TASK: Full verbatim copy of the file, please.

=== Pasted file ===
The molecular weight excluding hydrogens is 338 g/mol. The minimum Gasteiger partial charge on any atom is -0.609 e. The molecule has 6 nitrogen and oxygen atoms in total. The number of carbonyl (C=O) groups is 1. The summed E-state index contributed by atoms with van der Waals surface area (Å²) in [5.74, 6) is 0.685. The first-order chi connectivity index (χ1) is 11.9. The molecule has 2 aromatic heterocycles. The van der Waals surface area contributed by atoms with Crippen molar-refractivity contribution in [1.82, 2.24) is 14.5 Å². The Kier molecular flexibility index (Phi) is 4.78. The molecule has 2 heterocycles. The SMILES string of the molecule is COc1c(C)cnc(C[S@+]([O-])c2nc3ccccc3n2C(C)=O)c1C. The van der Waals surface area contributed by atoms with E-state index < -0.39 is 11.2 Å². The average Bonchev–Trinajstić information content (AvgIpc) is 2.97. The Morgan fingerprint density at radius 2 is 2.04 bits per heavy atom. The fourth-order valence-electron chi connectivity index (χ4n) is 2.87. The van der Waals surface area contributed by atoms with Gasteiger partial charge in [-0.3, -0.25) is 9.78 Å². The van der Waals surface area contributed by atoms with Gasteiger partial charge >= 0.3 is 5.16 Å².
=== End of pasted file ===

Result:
The molecular weight excluding hydrogens is 338 g/mol. The minimum Gasteiger partial charge on any atom is -0.609 e. The molecule has 6 nitrogen and oxygen atoms in total. The number of carbonyl (C=O) groups is 1. The summed E-state index contributed by atoms with van der Waals surface area (Å²) in [5.74, 6) is 0.685. The first-order chi connectivity index (χ1) is 11.9. The molecule has 2 aromatic heterocycles. The van der Waals surface area contributed by atoms with Crippen molar-refractivity contribution in [1.82, 2.24) is 14.5 Å². The Kier molecular flexibility index (Phi) is 4.78. The molecule has 2 heterocycles. The SMILES string of the molecule is COc1c(C)cnc(C[S@+]([O-])c2nc3ccccc3n2C(C)=O)c1C. The van der Waals surface area contributed by atoms with E-state index < -0.39 is 11.2 Å². The average Bonchev–Trinajstić information content (AvgIpc) is 2.97. The Morgan fingerprint density at radius 2 is 2.04 bits per heavy atom. The fourth-order valence-electron chi connectivity index (χ4n) is 2.87. The van der Waals surface area contributed by atoms with Gasteiger partial charge in [-0.3, -0.25) is 9.78 Å². The van der Waals surface area contributed by atoms with Gasteiger partial charge >= 0.3 is 5.16 Å².